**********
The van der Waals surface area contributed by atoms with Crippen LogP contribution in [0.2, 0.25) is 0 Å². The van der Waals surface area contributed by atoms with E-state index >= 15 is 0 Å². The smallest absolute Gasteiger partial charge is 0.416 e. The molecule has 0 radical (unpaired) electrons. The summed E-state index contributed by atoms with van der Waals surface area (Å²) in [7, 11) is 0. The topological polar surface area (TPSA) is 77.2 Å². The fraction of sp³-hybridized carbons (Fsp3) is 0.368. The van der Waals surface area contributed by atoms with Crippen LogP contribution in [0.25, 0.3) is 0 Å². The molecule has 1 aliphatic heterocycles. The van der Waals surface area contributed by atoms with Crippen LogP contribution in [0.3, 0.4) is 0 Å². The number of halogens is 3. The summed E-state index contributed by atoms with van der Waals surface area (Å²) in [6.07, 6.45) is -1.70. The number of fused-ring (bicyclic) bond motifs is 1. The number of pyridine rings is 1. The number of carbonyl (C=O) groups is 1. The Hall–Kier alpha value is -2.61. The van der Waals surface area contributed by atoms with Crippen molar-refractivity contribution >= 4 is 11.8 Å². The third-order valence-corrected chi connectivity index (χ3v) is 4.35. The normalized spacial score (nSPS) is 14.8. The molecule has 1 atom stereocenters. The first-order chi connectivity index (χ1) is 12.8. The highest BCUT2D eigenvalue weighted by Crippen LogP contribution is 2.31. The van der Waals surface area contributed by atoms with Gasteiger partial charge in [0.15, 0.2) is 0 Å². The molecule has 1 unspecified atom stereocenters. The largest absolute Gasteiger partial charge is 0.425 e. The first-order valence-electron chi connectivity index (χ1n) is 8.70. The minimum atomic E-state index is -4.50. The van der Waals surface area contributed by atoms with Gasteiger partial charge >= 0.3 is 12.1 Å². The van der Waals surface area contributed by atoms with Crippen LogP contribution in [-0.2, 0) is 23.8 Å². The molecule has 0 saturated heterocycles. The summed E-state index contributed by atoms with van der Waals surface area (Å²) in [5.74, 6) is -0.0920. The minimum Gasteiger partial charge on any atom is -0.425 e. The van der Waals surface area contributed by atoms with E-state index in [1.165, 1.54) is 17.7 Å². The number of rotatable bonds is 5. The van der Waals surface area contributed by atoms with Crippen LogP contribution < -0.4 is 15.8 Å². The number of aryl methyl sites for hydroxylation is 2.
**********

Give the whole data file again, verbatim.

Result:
The van der Waals surface area contributed by atoms with Crippen LogP contribution in [0.2, 0.25) is 0 Å². The van der Waals surface area contributed by atoms with E-state index >= 15 is 0 Å². The smallest absolute Gasteiger partial charge is 0.416 e. The molecule has 0 radical (unpaired) electrons. The summed E-state index contributed by atoms with van der Waals surface area (Å²) in [7, 11) is 0. The topological polar surface area (TPSA) is 77.2 Å². The fraction of sp³-hybridized carbons (Fsp3) is 0.368. The van der Waals surface area contributed by atoms with Crippen LogP contribution in [0.25, 0.3) is 0 Å². The molecule has 1 aliphatic heterocycles. The van der Waals surface area contributed by atoms with Crippen LogP contribution in [0.3, 0.4) is 0 Å². The number of halogens is 3. The summed E-state index contributed by atoms with van der Waals surface area (Å²) in [6.07, 6.45) is -1.70. The number of fused-ring (bicyclic) bond motifs is 1. The number of pyridine rings is 1. The number of carbonyl (C=O) groups is 1. The Hall–Kier alpha value is -2.61. The van der Waals surface area contributed by atoms with Crippen molar-refractivity contribution >= 4 is 11.8 Å². The third-order valence-corrected chi connectivity index (χ3v) is 4.35. The normalized spacial score (nSPS) is 14.8. The molecule has 1 atom stereocenters. The first-order chi connectivity index (χ1) is 12.8. The highest BCUT2D eigenvalue weighted by Crippen LogP contribution is 2.31. The van der Waals surface area contributed by atoms with Gasteiger partial charge in [0.15, 0.2) is 0 Å². The molecule has 1 unspecified atom stereocenters. The largest absolute Gasteiger partial charge is 0.425 e. The first-order valence-electron chi connectivity index (χ1n) is 8.70. The minimum atomic E-state index is -4.50. The van der Waals surface area contributed by atoms with Gasteiger partial charge >= 0.3 is 12.1 Å². The van der Waals surface area contributed by atoms with Crippen LogP contribution in [-0.2, 0) is 23.8 Å². The molecule has 0 saturated heterocycles. The summed E-state index contributed by atoms with van der Waals surface area (Å²) in [5.74, 6) is -0.0920. The minimum Gasteiger partial charge on any atom is -0.425 e. The van der Waals surface area contributed by atoms with E-state index in [1.165, 1.54) is 17.7 Å². The number of rotatable bonds is 5. The van der Waals surface area contributed by atoms with Crippen LogP contribution < -0.4 is 15.8 Å². The number of aryl methyl sites for hydroxylation is 2.